Confusion reigns: what’s going on with the Windows Insider Program?

  Windows Insider

Yesterday, Microsoft further clouded the testing of Windows Insider with the release of Windows 10 Insider version 19H2 to the Release Preview Ring. Several Insiders, including our own Laurent Giret and Paul Thurrott (premium content), came out more confused than ever. Here are a number of problems at stake, including that Microsoft has not done a stellar job in explaining. Let's take a closer look:

Problem # 1: choose a name and keep it

Can we finally admit that the Windows 10 version designation has been completely out of control? Update May 2019, 1903, 19H1, blah, blah, blah, why do we need so many names for the same thing? Microsoft has understandably been reluctant to use a version number like 1903 (March 2019) too soon and paint in a corner if things get delayed (and how many versions of Windows 10 were actually sent the month indicated in the version number? Not many). So why use them, or the "marketing name" (my term for the "I like from" May 2019 update ") that doesn't do anything good and just confuse things. Microsoft moved to the name tag "20H1" and it works: it does not compromise too much, it is descriptive, brief and to the point, and basically there is no reason to use anything else. Isn't it time to establish a name structure after 4 years of this nonsense?

Problem # 2: It's a major / minor release cycle now, can we admit it?

Company users have been horrified for a long time The proliferation of feature releases for Windows 10, and Microsoft finally seems to have heard, turning at 19H2 in a smaller launch cycle, although they couldn't resist introducing some features between security and performance fixes. However, Microsoft continues to dance around the change, without going out and saying (or sticking to a r regimen "featureless in the fall") that we have entered a cycle of major / minor release. All right, we understand, just relax and admit it!

Problem # 3: Now we have also gone and spoiled the Rings

Microsoft simply cannot go out of its own way when it comes to nomenclature With the advent of the Insider program, a perfectly good name scheme emerged using an analogy of Ring: Fast Ring for adventurers (and oh, wait, Skip Ahead for those who want to be faster than fast!), Slow Ring for the cautious and Release Preview for business-type testers who just wanted an advantage in implementing new functions. Then 19H2 appeared and spoiled everything, organizing the Slow Ring for its minor launch cycle test and making a mess with Fast and Skip Ahead Rings in the process. Again, by adopting a major / minor release cycle, H2 releases could have their own rings, leaving H1 Skip Ahead, Fast and Slow alone, with perhaps even a new use for Skip Ahead, see below.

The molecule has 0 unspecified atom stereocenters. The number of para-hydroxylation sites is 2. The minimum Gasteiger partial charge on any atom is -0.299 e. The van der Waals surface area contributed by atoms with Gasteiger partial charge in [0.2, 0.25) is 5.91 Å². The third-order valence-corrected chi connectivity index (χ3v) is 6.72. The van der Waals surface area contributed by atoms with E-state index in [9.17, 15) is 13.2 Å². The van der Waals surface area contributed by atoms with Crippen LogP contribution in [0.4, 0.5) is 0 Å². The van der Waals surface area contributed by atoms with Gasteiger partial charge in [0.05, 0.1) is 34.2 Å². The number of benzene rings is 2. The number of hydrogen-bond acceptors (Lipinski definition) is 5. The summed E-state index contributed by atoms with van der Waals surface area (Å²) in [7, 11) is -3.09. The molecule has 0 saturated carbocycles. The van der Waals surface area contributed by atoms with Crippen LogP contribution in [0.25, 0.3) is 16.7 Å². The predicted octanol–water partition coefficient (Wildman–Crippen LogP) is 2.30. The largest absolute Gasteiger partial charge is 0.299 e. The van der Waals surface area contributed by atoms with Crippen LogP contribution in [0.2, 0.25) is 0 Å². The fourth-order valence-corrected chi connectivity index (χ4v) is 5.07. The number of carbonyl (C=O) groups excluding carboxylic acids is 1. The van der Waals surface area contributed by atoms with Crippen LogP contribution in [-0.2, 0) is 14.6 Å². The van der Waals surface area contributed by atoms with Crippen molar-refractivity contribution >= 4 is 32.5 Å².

Problem # 4: A / B tests are here to stay

The problem of A / B tests with Windows Insiders continues to frustrate evaluators, especially when one of the promises of the Insider program has been to gain access to things new first. In fact, I held that point a few months ago. However, it is time for Insiders to take over the idea that A / B tests are here to stay. It is simply a tool too valuable for Microsoft engineers. However, as I said, the Insider program will never be a controlled experiment, and Insiders will find ways to get the last bits in some way. So why not adopt the Skip Ahead ring, turn it into a sandbox for cutting-edge Insiders, with access to all the latest features? There would still be many Insiders in the Fast and Slow Rings for the A / B tests, and everyone would be happy.


Someone at Microsoft needs to enter and clean this program. Like many initiatives that grow a little too much, too fast, it is becoming difficult to handle, confusing and, in addition, it is not as fun as it used to be. We will remain avid Insiders, and we sincerely want to help, but we need more than taco hats and ninja cats. It's time for some adult supervision.

Further reading: 19H2, 20H1, Opinion, Windows 10, Windows Insider

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